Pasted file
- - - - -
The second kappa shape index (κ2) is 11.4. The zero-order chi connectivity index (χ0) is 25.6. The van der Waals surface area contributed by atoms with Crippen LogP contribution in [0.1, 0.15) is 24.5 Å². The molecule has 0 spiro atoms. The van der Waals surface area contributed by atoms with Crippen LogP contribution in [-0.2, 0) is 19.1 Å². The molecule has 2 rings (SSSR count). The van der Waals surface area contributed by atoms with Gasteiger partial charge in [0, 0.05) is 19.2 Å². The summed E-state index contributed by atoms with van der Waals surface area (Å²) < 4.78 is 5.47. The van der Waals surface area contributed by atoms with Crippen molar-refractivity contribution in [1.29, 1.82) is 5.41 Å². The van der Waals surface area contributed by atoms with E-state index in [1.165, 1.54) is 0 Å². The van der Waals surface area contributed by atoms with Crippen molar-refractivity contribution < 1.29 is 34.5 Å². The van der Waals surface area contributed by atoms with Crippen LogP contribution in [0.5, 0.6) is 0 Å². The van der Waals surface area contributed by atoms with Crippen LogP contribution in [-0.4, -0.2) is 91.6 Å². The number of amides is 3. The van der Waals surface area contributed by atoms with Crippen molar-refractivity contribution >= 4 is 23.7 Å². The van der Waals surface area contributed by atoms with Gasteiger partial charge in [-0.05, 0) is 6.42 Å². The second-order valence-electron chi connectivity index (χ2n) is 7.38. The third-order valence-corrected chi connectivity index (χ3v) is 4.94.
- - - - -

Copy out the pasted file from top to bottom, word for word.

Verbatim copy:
The second kappa shape index (κ2) is 11.4. The zero-order chi connectivity index (χ0) is 25.6. The van der Waals surface area contributed by atoms with Crippen LogP contribution in [0.1, 0.15) is 24.5 Å². The molecule has 0 spiro atoms. The van der Waals surface area contributed by atoms with Crippen LogP contribution in [-0.2, 0) is 19.1 Å². The molecule has 2 rings (SSSR count). The van der Waals surface area contributed by atoms with Gasteiger partial charge in [0, 0.05) is 19.2 Å². The summed E-state index contributed by atoms with van der Waals surface area (Å²) < 4.78 is 5.47. The van der Waals surface area contributed by atoms with Crippen molar-refractivity contribution in [1.29, 1.82) is 5.41 Å². The van der Waals surface area contributed by atoms with E-state index in [1.165, 1.54) is 0 Å². The van der Waals surface area contributed by atoms with Crippen molar-refractivity contribution < 1.29 is 34.5 Å². The van der Waals surface area contributed by atoms with Crippen LogP contribution in [0.5, 0.6) is 0 Å². The van der Waals surface area contributed by atoms with Crippen LogP contribution in [-0.4, -0.2) is 91.6 Å². The number of amides is 3. The van der Waals surface area contributed by atoms with Crippen molar-refractivity contribution >= 4 is 23.7 Å². The van der Waals surface area contributed by atoms with Gasteiger partial charge in [-0.05, 0) is 6.42 Å². The second-order valence-electron chi connectivity index (χ2n) is 7.38. The third-order valence-corrected chi connectivity index (χ3v) is 4.94.